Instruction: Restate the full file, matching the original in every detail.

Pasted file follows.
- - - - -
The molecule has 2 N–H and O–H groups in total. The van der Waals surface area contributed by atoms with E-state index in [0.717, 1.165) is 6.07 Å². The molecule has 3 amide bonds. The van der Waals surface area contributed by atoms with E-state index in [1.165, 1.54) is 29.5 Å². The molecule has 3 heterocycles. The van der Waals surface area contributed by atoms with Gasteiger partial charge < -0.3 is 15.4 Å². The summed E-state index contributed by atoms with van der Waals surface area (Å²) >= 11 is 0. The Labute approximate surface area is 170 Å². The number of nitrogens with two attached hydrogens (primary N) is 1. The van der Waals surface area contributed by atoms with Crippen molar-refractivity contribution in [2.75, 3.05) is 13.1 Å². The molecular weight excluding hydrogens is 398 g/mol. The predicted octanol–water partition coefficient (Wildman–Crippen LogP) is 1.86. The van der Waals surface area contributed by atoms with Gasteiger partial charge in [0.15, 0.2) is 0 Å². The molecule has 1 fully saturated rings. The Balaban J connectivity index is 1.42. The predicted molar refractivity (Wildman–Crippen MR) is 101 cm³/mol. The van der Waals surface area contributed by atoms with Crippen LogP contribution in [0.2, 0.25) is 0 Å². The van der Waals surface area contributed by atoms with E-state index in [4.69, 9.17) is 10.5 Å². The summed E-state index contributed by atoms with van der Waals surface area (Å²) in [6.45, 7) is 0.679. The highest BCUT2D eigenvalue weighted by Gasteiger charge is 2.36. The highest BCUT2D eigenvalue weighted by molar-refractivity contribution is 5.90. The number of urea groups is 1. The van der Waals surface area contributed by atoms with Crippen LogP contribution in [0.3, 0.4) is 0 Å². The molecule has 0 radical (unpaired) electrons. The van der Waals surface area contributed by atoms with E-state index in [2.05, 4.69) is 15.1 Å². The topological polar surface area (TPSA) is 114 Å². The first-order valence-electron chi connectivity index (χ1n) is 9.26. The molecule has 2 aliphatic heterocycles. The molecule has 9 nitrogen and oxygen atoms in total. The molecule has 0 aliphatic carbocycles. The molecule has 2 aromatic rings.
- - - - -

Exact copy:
The molecule has 2 N–H and O–H groups in total. The van der Waals surface area contributed by atoms with E-state index in [0.717, 1.165) is 6.07 Å². The molecule has 3 amide bonds. The van der Waals surface area contributed by atoms with E-state index in [1.165, 1.54) is 29.5 Å². The molecule has 3 heterocycles. The van der Waals surface area contributed by atoms with Gasteiger partial charge < -0.3 is 15.4 Å². The summed E-state index contributed by atoms with van der Waals surface area (Å²) >= 11 is 0. The Labute approximate surface area is 170 Å². The number of nitrogens with two attached hydrogens (primary N) is 1. The van der Waals surface area contributed by atoms with Crippen molar-refractivity contribution in [2.75, 3.05) is 13.1 Å². The molecular weight excluding hydrogens is 398 g/mol. The predicted octanol–water partition coefficient (Wildman–Crippen LogP) is 1.86. The van der Waals surface area contributed by atoms with Gasteiger partial charge in [0.15, 0.2) is 0 Å². The molecule has 1 fully saturated rings. The Balaban J connectivity index is 1.42. The predicted molar refractivity (Wildman–Crippen MR) is 101 cm³/mol. The van der Waals surface area contributed by atoms with Crippen LogP contribution in [0.2, 0.25) is 0 Å². The van der Waals surface area contributed by atoms with E-state index in [4.69, 9.17) is 10.5 Å². The summed E-state index contributed by atoms with van der Waals surface area (Å²) in [6.45, 7) is 0.679. The highest BCUT2D eigenvalue weighted by Gasteiger charge is 2.36. The highest BCUT2D eigenvalue weighted by molar-refractivity contribution is 5.90. The number of urea groups is 1. The van der Waals surface area contributed by atoms with Crippen LogP contribution in [0.3, 0.4) is 0 Å². The molecule has 0 radical (unpaired) electrons. The van der Waals surface area contributed by atoms with E-state index in [2.05, 4.69) is 15.1 Å². The topological polar surface area (TPSA) is 114 Å². The first-order valence-electron chi connectivity index (χ1n) is 9.26. The molecule has 2 aliphatic heterocycles. The molecule has 9 nitrogen and oxygen atoms in total. The molecule has 0 aliphatic carbocycles. The molecule has 2 aromatic rings.